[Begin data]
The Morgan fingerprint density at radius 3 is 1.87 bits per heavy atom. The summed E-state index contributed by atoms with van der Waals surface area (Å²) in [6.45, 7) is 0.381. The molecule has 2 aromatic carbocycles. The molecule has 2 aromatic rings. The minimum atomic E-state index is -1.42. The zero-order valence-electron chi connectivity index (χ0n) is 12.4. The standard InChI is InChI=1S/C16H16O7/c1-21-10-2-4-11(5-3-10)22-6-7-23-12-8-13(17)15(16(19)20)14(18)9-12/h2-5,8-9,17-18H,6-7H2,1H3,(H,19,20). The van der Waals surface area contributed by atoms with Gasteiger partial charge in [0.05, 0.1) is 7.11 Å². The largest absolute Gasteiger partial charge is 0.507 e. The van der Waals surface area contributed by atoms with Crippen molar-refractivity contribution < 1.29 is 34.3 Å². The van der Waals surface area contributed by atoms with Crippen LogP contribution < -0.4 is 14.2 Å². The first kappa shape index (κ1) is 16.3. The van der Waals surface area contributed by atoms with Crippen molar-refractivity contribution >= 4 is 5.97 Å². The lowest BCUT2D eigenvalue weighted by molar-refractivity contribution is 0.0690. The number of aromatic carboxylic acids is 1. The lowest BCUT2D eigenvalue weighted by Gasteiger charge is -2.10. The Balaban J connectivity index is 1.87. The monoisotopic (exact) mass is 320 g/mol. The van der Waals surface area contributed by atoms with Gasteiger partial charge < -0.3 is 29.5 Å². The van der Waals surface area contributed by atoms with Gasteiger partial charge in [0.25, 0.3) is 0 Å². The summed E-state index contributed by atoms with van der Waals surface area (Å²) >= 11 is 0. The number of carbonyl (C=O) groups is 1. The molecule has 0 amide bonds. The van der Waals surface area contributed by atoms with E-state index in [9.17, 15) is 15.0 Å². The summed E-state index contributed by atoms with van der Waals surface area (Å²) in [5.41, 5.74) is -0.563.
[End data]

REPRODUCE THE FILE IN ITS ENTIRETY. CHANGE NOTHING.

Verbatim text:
The Morgan fingerprint density at radius 3 is 1.87 bits per heavy atom. The summed E-state index contributed by atoms with van der Waals surface area (Å²) in [6.45, 7) is 0.381. The molecule has 2 aromatic carbocycles. The molecule has 2 aromatic rings. The minimum atomic E-state index is -1.42. The zero-order valence-electron chi connectivity index (χ0n) is 12.4. The standard InChI is InChI=1S/C16H16O7/c1-21-10-2-4-11(5-3-10)22-6-7-23-12-8-13(17)15(16(19)20)14(18)9-12/h2-5,8-9,17-18H,6-7H2,1H3,(H,19,20). The van der Waals surface area contributed by atoms with Gasteiger partial charge in [0.05, 0.1) is 7.11 Å². The largest absolute Gasteiger partial charge is 0.507 e. The van der Waals surface area contributed by atoms with Crippen molar-refractivity contribution < 1.29 is 34.3 Å². The van der Waals surface area contributed by atoms with Crippen LogP contribution < -0.4 is 14.2 Å². The first kappa shape index (κ1) is 16.3. The van der Waals surface area contributed by atoms with Crippen molar-refractivity contribution >= 4 is 5.97 Å². The lowest BCUT2D eigenvalue weighted by molar-refractivity contribution is 0.0690. The number of aromatic carboxylic acids is 1. The lowest BCUT2D eigenvalue weighted by Gasteiger charge is -2.10. The Balaban J connectivity index is 1.87. The monoisotopic (exact) mass is 320 g/mol. The van der Waals surface area contributed by atoms with Gasteiger partial charge < -0.3 is 29.5 Å². The van der Waals surface area contributed by atoms with Gasteiger partial charge in [0.25, 0.3) is 0 Å². The summed E-state index contributed by atoms with van der Waals surface area (Å²) >= 11 is 0. The number of carbonyl (C=O) groups is 1. The molecule has 0 amide bonds. The van der Waals surface area contributed by atoms with E-state index in [9.17, 15) is 15.0 Å². The summed E-state index contributed by atoms with van der Waals surface area (Å²) in [5.41, 5.74) is -0.563.